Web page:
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The Centre on Social Movement Studies

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Can democracy be saved? Participation, deliberation and social movements

Donatella della Porta

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Type: Monograph
Year: 2013

Financial crisis, economic globalization and the strengthening of neoliberal policies present stark challenges to traditional conceptions of representative democracy. Yet, at the same time, new opportunities are emerging that propose alternative visions for the future of democracy. In this highly articulate book, Donatella della Porta analyses diverse conceptions and practices of participatory and deliberative democracy, building upon recent reflections in normative theory as well as original empirical research. As well as drawing on key historical examples, the book pays close attention to the current revitalization of social movements: the Arab Spring uprisings in processes of democratic transition; the potential of new technologies to develop so-called e-democracy in the Indignados and Occupy Wall Street protests; and proposals for cosmopolitan democracy found in recent campaigns for democratization of the European Union and United Nations. Alongside such social movements, the book also assesses institutional reactions, from the policing of protest to efforts at reform.

 

Table of Contents:

• Acknowledgments 1 Models of Democracy: An Introduction 2 Liberal Democracy: Evolution and Challenges 3 Participatory Democracy 4 Deliberative Democracy: Between Representation and Participation 5 E-Democracy? New Technologies and Democratic Deepening 6 The Challenge of Global Governance 7 Democratization and Social Movements 8 Restricting Citizens’ Participation: The Policing of Protest 9 Deliberative Experiments inside Institutions 10 Can Democracy Be Saved? A Conclusion • Notes • Bibliography • Index
Cambridge ; Malden : Polity Press, 2013. ISBN: 9780745664606; 9780745664590

News

13/12/2017

Call for Paper: Conference “1968-2018, fifty years after: Where is the social movements field going?”

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Taking the 1968 anniversary as a stimulating moment for reflection, this conference seeks to provide space for looking at the implications of that period on social movement research as well as addressing a number of key questions in current social movement research.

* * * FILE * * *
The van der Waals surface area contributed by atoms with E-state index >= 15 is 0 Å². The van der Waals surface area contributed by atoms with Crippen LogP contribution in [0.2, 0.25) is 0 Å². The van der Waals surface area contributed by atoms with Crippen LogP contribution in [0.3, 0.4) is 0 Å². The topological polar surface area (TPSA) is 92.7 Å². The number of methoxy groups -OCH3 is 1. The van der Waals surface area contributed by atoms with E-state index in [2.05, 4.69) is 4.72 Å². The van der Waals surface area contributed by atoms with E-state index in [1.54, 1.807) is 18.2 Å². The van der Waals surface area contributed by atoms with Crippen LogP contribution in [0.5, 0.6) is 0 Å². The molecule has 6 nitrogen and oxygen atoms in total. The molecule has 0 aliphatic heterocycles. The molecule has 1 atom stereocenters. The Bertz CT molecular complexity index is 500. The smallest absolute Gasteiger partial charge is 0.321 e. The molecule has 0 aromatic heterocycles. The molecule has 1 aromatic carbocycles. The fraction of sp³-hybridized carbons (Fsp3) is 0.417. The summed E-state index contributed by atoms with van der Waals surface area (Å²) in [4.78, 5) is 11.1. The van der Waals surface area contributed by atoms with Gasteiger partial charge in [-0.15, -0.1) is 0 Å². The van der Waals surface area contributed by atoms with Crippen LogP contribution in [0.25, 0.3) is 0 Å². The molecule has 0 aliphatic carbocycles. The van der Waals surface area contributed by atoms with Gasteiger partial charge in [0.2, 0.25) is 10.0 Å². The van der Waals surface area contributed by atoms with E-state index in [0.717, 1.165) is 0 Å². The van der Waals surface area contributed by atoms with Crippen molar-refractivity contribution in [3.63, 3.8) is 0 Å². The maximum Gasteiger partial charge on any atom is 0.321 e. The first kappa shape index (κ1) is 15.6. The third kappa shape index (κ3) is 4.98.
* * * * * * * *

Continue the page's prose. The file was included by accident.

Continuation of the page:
04/12/2017

Martin Portos Garcia wins the ISA's Seventh Worldwide Competition for Junior Sociologists

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The International Sociological Association has just announced the list of the winners of the Seventh Worldwide Competition for Junior Sociologists engaged in social research, amongst which Martin Portos Garcia - post-doc fellow at COSMOS

10/11/2017

Call for Application Now Open: Summer School on Youth Political Participation in Times of Inequalities

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We are pleased to announce that the call for applications is now open for the Summer School on Youth Political Participation in Times of Inequalities, sponsored by the Reinventing Democracy in Europe: Youth Doing Politics in Times of Increasing Inequalities project (EURYKA) and the Centre on Social Movement Studies (COSMOS).

Publications

Journal Article - 2017

Repertoires of knowledge practices: Social movements in times of crisis

Donatella della Porta and Elena Pavan
Starting from the assumption that knowledge becomes all the more important for movements in times of crisis, as old structures are challenged and new ones envisaged and proved feasible, the purpose of this paper is to suggest ways to expand the toolkit of social movement studies in order to empirically address knowledge practices as a meaningful part of contemporary progressive activism.

Journal Article - 2017

’Solidarietà sconvenienti’. Reti online di estrema destra contro e per la riforma dell’Europa

Elena Pavan and Manuela Caiani
By focusing on the websites of extreme right organizations in six European countries (Austria, France, Germany, Italy, Spain and the United Kingdom) and by making a combined use of digital research tools and social network analysis, we explore how extreme right organizations make a strategic use of ICTs to connect in the online space and the arguments they move forward to criticize and reform current projects of European integration. Our results suggest that ICTs sustain the construction of inconvenient solidarities in heterogeneous ways, supporting different modes of online conversations amongst extreme right websites which, in turn, affect their capacity to propose shared critiques and proposals to reform the European Union.